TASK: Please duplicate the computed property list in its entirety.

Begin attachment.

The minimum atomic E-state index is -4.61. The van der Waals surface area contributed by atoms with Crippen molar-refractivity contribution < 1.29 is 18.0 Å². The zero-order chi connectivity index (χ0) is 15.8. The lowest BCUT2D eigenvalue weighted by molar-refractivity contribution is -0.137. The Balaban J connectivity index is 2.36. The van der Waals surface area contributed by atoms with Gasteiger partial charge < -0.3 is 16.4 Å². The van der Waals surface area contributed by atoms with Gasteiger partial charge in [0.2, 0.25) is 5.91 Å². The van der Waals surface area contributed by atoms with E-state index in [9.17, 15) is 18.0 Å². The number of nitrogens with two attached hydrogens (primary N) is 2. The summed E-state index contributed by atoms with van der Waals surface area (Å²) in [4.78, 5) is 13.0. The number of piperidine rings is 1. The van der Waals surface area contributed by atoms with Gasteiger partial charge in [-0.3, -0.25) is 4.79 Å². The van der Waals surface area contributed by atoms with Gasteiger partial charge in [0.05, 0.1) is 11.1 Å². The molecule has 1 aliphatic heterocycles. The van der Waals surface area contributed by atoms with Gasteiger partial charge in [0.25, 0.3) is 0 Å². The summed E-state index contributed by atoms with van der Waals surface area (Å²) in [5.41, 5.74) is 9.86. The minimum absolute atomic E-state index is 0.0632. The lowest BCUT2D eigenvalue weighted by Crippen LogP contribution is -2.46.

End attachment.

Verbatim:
The minimum atomic E-state index is -4.61. The van der Waals surface area contributed by atoms with Crippen molar-refractivity contribution < 1.29 is 18.0 Å². The zero-order chi connectivity index (χ0) is 15.8. The lowest BCUT2D eigenvalue weighted by molar-refractivity contribution is -0.137. The Balaban J connectivity index is 2.36. The van der Waals surface area contributed by atoms with Gasteiger partial charge < -0.3 is 16.4 Å². The van der Waals surface area contributed by atoms with Gasteiger partial charge in [0.2, 0.25) is 5.91 Å². The van der Waals surface area contributed by atoms with E-state index in [9.17, 15) is 18.0 Å². The number of nitrogens with two attached hydrogens (primary N) is 2. The summed E-state index contributed by atoms with van der Waals surface area (Å²) in [4.78, 5) is 13.0. The number of piperidine rings is 1. The van der Waals surface area contributed by atoms with Gasteiger partial charge in [-0.3, -0.25) is 4.79 Å². The van der Waals surface area contributed by atoms with Gasteiger partial charge in [0.05, 0.1) is 11.1 Å². The molecule has 1 aliphatic heterocycles. The van der Waals surface area contributed by atoms with Gasteiger partial charge in [0.25, 0.3) is 0 Å². The summed E-state index contributed by atoms with van der Waals surface area (Å²) in [5.41, 5.74) is 9.86. The minimum absolute atomic E-state index is 0.0632. The lowest BCUT2D eigenvalue weighted by Crippen LogP contribution is -2.46.